Wednesday, 19 August 2015

The Lapwings and the Shrew

Put myself in the pain zone today, he says using macho gymspeak, by flogging myself on a 17km over two hours through the Owl Land, through a Hawton suddenly seeming short of colour, and then to Farndon before coming home along the river.

The sun gradually retreated further into the cloud the further I ran, and a wet weather front began to line up ominously along the far horizon. The council has begun the annual verge murder along the cycle path, but it could be worse, they have only chopped back the initial metre or so. I just wish they'd wait till October.

Two main attractions of note today. One was in the Owl Land, where recently I haven't seen a whole lot of interest. Well today, I flushed a large flock of perhaps 150-200 lapwings up from the long grass barely ten metres away, black and white flashing wings prominent.

I've barely seen a lapwing since spring, so it was welcome to come across them again. These birds are presumably heading South in fits and starts.

The next thing was when I was on the power station reach of the river path, having yet again failed to take an in focus picture of a common blue damselfly. Wretched things perhaps live permanently out of focus, I think. Like ghosts.

Anyway, I was running along, when I noticed a brown scuttling form at my feet. It decided to play the "Freeze, and I'm invisible game" when it realised there was a humanoid giant in its path, thus giving me plenty of time to inspect it.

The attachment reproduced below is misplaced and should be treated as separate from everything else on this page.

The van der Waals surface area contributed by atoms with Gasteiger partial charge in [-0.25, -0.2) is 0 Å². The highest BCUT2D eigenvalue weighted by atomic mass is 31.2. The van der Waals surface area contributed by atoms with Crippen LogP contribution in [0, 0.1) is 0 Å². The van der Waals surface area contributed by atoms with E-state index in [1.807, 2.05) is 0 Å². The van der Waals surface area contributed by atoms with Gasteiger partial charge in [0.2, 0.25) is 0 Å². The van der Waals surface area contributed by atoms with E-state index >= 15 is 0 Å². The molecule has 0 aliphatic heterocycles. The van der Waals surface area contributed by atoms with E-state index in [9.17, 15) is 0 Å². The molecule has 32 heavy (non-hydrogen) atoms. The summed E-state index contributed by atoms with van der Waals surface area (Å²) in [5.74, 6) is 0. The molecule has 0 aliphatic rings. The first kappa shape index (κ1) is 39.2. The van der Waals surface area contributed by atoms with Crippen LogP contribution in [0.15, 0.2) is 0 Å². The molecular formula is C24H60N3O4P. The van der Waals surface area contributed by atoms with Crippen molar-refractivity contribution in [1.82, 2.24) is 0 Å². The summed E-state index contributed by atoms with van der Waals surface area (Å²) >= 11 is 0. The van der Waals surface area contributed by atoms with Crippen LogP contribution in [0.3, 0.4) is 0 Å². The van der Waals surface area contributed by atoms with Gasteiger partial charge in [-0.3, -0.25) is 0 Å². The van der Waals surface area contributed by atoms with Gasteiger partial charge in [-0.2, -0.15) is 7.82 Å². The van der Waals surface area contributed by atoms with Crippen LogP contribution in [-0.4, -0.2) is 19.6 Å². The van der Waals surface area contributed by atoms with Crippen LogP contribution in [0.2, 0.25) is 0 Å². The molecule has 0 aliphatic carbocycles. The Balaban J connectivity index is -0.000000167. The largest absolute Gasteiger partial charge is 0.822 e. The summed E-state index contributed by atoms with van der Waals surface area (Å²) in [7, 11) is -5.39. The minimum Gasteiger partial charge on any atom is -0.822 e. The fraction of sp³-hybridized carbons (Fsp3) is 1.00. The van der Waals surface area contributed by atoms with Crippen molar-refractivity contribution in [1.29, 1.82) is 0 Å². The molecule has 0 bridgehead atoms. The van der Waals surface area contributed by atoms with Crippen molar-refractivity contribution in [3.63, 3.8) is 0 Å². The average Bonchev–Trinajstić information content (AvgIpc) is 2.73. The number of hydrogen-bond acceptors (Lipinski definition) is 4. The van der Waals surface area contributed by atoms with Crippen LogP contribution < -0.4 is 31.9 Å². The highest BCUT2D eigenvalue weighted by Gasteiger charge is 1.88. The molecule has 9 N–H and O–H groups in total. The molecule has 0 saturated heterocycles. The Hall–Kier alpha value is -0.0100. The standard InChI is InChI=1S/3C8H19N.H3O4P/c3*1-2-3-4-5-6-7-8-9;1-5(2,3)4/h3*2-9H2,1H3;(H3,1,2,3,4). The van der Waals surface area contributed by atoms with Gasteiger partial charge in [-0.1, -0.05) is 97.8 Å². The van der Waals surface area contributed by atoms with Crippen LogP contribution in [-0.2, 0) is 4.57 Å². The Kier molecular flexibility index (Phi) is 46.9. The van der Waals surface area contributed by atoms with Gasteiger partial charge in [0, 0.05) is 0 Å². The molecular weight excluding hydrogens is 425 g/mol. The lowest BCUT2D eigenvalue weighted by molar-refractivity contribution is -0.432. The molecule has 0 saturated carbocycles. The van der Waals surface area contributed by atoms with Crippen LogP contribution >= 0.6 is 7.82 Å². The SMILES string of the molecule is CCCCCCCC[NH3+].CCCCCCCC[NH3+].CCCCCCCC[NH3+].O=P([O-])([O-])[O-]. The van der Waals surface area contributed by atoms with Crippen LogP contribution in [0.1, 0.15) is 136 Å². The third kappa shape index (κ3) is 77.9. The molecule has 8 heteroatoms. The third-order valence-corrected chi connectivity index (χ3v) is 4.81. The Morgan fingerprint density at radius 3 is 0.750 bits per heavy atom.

It was a tiny little shrew, the first I've seen alive, and it was shuddering, tiny heart pounding all the beats to a minute. I took a couple of photographs quickly then left it to it, to hide amongst the ragwort and himalayan balsam.

A fine couple of prizes for the day, I think!


All text and images copyright CreamCrackeredNature 19.08.15

Hoverfly on Polish neighbour's lily

Marmalade hoverfly

Almost a good macro shot

Holly blue at library

Ragged small white

Damn that shadow!


Off into the south

Buddleia bee

Common blue damselfly, as good as I could get

Power station

Little shrew!

Close up

Swiss roll in the fields time

Fly grazed under the bypass

Unobliging peacock

Lovely boat on the river


  1. So many Lapwings must have been a wonderful sight :) Nice to see a shrew alive too - sadly, most of the ones I see have died.

  2. Interesting shrew, have you considered Pygmy Shrew, apparently tail length important in shrew id, and yours looks like the long tail of the pygmy. but I'm no expert. nice to see a live one.

  3. Thanks for your comments! Merlin, I have no idea about shrew id either, but this one was rather smaller than the dead one I found in the reserve some weeks ago. I shall look into it!

  4. I must look at shrews more carefully! I've seen many alive and dead...most often in the mouth of my cat, or having escaped running round my house. I catch them in my slipper and pop them outside.
    I do like your observations. Noticed too from older posts that you are getting used to a new always takes a while.

    1. Thank you very much for dropping in and saying hello!

  5. I have enjoyed this lovely series of photos. I have never seen a shrew except in pictures.

  6. Wonderful photograph of that little shrew.
    Lapwings on the move? Sign of Autumn I would say.

  7. Indeed Ms Weaver, today I've watched a flock of house martins heading South through town. Sad really. Although Attenborough reserve in Nottingham still has sand martin chicks to fledge.

    Thanks for your complements folks! As always!